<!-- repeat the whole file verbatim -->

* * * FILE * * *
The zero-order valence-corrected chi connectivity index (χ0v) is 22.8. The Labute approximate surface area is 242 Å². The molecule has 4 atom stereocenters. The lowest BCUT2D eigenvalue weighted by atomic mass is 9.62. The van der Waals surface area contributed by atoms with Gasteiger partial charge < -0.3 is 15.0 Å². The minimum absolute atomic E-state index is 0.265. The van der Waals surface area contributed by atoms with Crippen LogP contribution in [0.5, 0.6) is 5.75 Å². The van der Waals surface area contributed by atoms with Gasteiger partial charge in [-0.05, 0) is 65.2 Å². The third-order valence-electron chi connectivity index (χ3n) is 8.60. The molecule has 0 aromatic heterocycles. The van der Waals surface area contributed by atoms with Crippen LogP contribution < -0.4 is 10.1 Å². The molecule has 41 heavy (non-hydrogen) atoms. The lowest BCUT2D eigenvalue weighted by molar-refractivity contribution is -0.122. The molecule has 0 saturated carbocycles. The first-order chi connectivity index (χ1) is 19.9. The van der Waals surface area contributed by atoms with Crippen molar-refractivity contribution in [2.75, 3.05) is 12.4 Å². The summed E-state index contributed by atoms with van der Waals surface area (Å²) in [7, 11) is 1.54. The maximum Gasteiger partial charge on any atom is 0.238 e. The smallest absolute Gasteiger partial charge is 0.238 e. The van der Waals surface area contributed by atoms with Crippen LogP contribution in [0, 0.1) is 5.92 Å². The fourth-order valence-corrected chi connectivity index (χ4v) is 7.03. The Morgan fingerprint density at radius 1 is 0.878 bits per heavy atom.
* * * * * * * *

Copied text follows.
The zero-order valence-corrected chi connectivity index (χ0v) is 22.8. The Labute approximate surface area is 242 Å². The molecule has 4 atom stereocenters. The lowest BCUT2D eigenvalue weighted by atomic mass is 9.62. The van der Waals surface area contributed by atoms with Gasteiger partial charge < -0.3 is 15.0 Å². The minimum absolute atomic E-state index is 0.265. The van der Waals surface area contributed by atoms with Crippen LogP contribution in [0.5, 0.6) is 5.75 Å². The van der Waals surface area contributed by atoms with Gasteiger partial charge in [-0.05, 0) is 65.2 Å². The third-order valence-electron chi connectivity index (χ3n) is 8.60. The molecule has 0 aromatic heterocycles. The van der Waals surface area contributed by atoms with Crippen LogP contribution < -0.4 is 10.1 Å². The molecule has 41 heavy (non-hydrogen) atoms. The lowest BCUT2D eigenvalue weighted by molar-refractivity contribution is -0.122. The molecule has 0 saturated carbocycles. The first-order chi connectivity index (χ1) is 19.9. The van der Waals surface area contributed by atoms with Crippen molar-refractivity contribution in [2.75, 3.05) is 12.4 Å². The summed E-state index contributed by atoms with van der Waals surface area (Å²) in [7, 11) is 1.54. The maximum Gasteiger partial charge on any atom is 0.238 e. The smallest absolute Gasteiger partial charge is 0.238 e. The van der Waals surface area contributed by atoms with Crippen LogP contribution in [0, 0.1) is 5.92 Å². The fourth-order valence-corrected chi connectivity index (χ4v) is 7.03. The Morgan fingerprint density at radius 1 is 0.878 bits per heavy atom.